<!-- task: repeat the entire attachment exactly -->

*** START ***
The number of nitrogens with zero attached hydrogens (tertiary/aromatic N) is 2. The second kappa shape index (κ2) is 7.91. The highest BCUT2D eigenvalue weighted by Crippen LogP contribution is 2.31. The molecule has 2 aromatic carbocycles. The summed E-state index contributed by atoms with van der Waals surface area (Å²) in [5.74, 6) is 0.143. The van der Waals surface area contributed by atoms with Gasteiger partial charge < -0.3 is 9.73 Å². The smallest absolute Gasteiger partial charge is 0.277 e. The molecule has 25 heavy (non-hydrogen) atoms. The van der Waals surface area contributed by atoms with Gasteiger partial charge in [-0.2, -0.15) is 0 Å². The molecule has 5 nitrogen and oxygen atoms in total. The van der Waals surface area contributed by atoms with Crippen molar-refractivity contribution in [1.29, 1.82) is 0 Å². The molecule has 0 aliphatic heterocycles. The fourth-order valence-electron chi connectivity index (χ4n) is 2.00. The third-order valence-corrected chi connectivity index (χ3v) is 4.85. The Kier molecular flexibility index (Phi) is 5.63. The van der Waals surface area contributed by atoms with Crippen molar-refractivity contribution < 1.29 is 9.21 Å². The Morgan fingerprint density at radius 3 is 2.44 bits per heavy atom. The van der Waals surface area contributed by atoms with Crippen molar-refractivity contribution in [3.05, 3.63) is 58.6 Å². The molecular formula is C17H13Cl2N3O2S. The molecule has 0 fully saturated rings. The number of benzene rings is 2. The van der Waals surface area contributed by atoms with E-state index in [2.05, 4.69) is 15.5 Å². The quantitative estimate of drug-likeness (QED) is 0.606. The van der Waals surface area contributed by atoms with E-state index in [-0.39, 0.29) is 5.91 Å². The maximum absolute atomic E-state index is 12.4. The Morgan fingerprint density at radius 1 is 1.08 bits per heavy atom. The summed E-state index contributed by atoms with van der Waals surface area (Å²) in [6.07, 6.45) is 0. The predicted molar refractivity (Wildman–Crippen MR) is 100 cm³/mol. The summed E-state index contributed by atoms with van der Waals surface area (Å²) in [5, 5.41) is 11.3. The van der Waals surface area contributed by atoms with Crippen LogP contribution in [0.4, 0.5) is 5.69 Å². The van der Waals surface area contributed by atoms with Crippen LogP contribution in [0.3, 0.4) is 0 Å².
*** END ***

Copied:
The number of nitrogens with zero attached hydrogens (tertiary/aromatic N) is 2. The second kappa shape index (κ2) is 7.91. The highest BCUT2D eigenvalue weighted by Crippen LogP contribution is 2.31. The molecule has 2 aromatic carbocycles. The summed E-state index contributed by atoms with van der Waals surface area (Å²) in [5.74, 6) is 0.143. The van der Waals surface area contributed by atoms with Gasteiger partial charge < -0.3 is 9.73 Å². The smallest absolute Gasteiger partial charge is 0.277 e. The molecule has 25 heavy (non-hydrogen) atoms. The van der Waals surface area contributed by atoms with Gasteiger partial charge in [-0.2, -0.15) is 0 Å². The molecule has 5 nitrogen and oxygen atoms in total. The van der Waals surface area contributed by atoms with Crippen molar-refractivity contribution in [1.29, 1.82) is 0 Å². The molecule has 0 aliphatic heterocycles. The fourth-order valence-electron chi connectivity index (χ4n) is 2.00. The third-order valence-corrected chi connectivity index (χ3v) is 4.85. The Kier molecular flexibility index (Phi) is 5.63. The van der Waals surface area contributed by atoms with Crippen molar-refractivity contribution < 1.29 is 9.21 Å². The Morgan fingerprint density at radius 3 is 2.44 bits per heavy atom. The van der Waals surface area contributed by atoms with Crippen molar-refractivity contribution in [3.05, 3.63) is 58.6 Å². The molecular formula is C17H13Cl2N3O2S. The molecule has 0 fully saturated rings. The number of benzene rings is 2. The van der Waals surface area contributed by atoms with E-state index in [2.05, 4.69) is 15.5 Å². The quantitative estimate of drug-likeness (QED) is 0.606. The van der Waals surface area contributed by atoms with E-state index in [-0.39, 0.29) is 5.91 Å². The maximum absolute atomic E-state index is 12.4. The Morgan fingerprint density at radius 1 is 1.08 bits per heavy atom. The summed E-state index contributed by atoms with van der Waals surface area (Å²) in [6.07, 6.45) is 0. The predicted molar refractivity (Wildman–Crippen MR) is 100 cm³/mol. The summed E-state index contributed by atoms with van der Waals surface area (Å²) in [5, 5.41) is 11.3. The van der Waals surface area contributed by atoms with Crippen LogP contribution in [0.4, 0.5) is 5.69 Å². The van der Waals surface area contributed by atoms with Crippen LogP contribution in [0.3, 0.4) is 0 Å².